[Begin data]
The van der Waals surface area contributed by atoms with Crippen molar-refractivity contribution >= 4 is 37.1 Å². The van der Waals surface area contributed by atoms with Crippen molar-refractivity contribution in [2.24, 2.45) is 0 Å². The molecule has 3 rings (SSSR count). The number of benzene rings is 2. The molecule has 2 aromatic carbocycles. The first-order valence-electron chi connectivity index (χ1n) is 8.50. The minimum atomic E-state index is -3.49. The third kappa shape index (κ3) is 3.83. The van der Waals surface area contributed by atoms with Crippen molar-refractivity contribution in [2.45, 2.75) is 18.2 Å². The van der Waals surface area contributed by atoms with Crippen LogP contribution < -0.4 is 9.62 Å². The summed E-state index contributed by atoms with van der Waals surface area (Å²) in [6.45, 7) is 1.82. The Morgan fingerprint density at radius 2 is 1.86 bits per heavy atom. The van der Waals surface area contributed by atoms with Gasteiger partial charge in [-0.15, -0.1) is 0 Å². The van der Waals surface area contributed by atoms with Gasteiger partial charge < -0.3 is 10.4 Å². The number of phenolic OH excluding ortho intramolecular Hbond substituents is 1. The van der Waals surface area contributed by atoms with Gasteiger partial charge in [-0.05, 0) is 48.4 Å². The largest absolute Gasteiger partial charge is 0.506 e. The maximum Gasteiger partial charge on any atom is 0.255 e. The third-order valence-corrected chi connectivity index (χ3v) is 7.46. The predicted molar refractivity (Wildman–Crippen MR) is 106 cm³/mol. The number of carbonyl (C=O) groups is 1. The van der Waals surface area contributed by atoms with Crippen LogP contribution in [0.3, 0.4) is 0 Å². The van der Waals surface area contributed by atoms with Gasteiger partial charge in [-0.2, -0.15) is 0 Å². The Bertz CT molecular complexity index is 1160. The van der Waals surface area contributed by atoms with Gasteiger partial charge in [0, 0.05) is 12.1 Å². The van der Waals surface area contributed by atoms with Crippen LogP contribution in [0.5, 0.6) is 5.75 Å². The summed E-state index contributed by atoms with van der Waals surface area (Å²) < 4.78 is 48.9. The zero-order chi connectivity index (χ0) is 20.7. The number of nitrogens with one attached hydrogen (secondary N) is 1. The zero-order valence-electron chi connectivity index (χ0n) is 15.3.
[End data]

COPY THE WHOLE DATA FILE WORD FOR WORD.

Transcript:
The van der Waals surface area contributed by atoms with Crippen molar-refractivity contribution >= 4 is 37.1 Å². The van der Waals surface area contributed by atoms with Crippen molar-refractivity contribution in [2.24, 2.45) is 0 Å². The molecule has 3 rings (SSSR count). The number of benzene rings is 2. The molecule has 2 aromatic carbocycles. The first-order valence-electron chi connectivity index (χ1n) is 8.50. The minimum atomic E-state index is -3.49. The third kappa shape index (κ3) is 3.83. The van der Waals surface area contributed by atoms with Crippen molar-refractivity contribution in [2.45, 2.75) is 18.2 Å². The van der Waals surface area contributed by atoms with Crippen LogP contribution < -0.4 is 9.62 Å². The summed E-state index contributed by atoms with van der Waals surface area (Å²) in [6.45, 7) is 1.82. The Morgan fingerprint density at radius 2 is 1.86 bits per heavy atom. The van der Waals surface area contributed by atoms with Gasteiger partial charge in [-0.15, -0.1) is 0 Å². The van der Waals surface area contributed by atoms with Gasteiger partial charge < -0.3 is 10.4 Å². The number of phenolic OH excluding ortho intramolecular Hbond substituents is 1. The van der Waals surface area contributed by atoms with Gasteiger partial charge in [-0.05, 0) is 48.4 Å². The largest absolute Gasteiger partial charge is 0.506 e. The maximum Gasteiger partial charge on any atom is 0.255 e. The third-order valence-corrected chi connectivity index (χ3v) is 7.46. The predicted molar refractivity (Wildman–Crippen MR) is 106 cm³/mol. The number of carbonyl (C=O) groups is 1. The van der Waals surface area contributed by atoms with Crippen LogP contribution in [0.3, 0.4) is 0 Å². The van der Waals surface area contributed by atoms with Gasteiger partial charge in [-0.2, -0.15) is 0 Å². The Bertz CT molecular complexity index is 1160. The van der Waals surface area contributed by atoms with Gasteiger partial charge in [0, 0.05) is 12.1 Å². The van der Waals surface area contributed by atoms with Crippen LogP contribution in [0.5, 0.6) is 5.75 Å². The summed E-state index contributed by atoms with van der Waals surface area (Å²) < 4.78 is 48.9. The zero-order chi connectivity index (χ0) is 20.7. The number of nitrogens with one attached hydrogen (secondary N) is 1. The zero-order valence-electron chi connectivity index (χ0n) is 15.3.